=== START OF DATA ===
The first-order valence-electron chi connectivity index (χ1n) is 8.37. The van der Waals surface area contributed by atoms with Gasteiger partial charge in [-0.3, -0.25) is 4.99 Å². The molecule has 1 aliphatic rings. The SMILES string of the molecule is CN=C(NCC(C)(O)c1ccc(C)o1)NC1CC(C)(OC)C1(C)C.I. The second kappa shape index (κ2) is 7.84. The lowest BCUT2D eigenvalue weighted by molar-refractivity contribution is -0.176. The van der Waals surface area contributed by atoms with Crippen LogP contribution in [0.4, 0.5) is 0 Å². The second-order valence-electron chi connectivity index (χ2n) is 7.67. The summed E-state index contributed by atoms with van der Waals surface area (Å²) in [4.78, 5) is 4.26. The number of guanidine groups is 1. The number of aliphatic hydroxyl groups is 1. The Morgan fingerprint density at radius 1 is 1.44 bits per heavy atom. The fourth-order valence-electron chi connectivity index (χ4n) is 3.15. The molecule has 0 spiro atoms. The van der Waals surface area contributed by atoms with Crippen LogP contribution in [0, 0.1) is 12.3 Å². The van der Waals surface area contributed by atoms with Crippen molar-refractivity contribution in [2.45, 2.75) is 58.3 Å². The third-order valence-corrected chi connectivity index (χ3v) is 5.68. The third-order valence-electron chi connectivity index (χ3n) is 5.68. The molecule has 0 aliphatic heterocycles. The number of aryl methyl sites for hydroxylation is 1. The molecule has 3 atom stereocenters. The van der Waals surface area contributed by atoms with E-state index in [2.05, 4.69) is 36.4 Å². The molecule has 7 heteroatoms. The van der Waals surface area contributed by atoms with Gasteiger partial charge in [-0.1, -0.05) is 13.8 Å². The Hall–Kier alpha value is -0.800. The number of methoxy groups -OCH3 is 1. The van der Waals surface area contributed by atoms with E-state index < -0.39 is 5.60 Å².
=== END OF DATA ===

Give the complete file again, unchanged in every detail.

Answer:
The first-order valence-electron chi connectivity index (χ1n) is 8.37. The van der Waals surface area contributed by atoms with Gasteiger partial charge in [-0.3, -0.25) is 4.99 Å². The molecule has 1 aliphatic rings. The SMILES string of the molecule is CN=C(NCC(C)(O)c1ccc(C)o1)NC1CC(C)(OC)C1(C)C.I. The second kappa shape index (κ2) is 7.84. The lowest BCUT2D eigenvalue weighted by molar-refractivity contribution is -0.176. The van der Waals surface area contributed by atoms with Crippen LogP contribution in [0.4, 0.5) is 0 Å². The second-order valence-electron chi connectivity index (χ2n) is 7.67. The summed E-state index contributed by atoms with van der Waals surface area (Å²) in [4.78, 5) is 4.26. The number of guanidine groups is 1. The number of aliphatic hydroxyl groups is 1. The Morgan fingerprint density at radius 1 is 1.44 bits per heavy atom. The fourth-order valence-electron chi connectivity index (χ4n) is 3.15. The molecule has 0 spiro atoms. The van der Waals surface area contributed by atoms with Crippen LogP contribution in [0, 0.1) is 12.3 Å². The van der Waals surface area contributed by atoms with Crippen molar-refractivity contribution in [2.45, 2.75) is 58.3 Å². The third-order valence-corrected chi connectivity index (χ3v) is 5.68. The third-order valence-electron chi connectivity index (χ3n) is 5.68. The molecule has 0 aliphatic heterocycles. The number of aryl methyl sites for hydroxylation is 1. The molecule has 3 atom stereocenters. The van der Waals surface area contributed by atoms with E-state index in [2.05, 4.69) is 36.4 Å². The molecule has 7 heteroatoms. The van der Waals surface area contributed by atoms with Gasteiger partial charge in [-0.1, -0.05) is 13.8 Å². The Hall–Kier alpha value is -0.800. The number of methoxy groups -OCH3 is 1. The van der Waals surface area contributed by atoms with E-state index < -0.39 is 5.60 Å².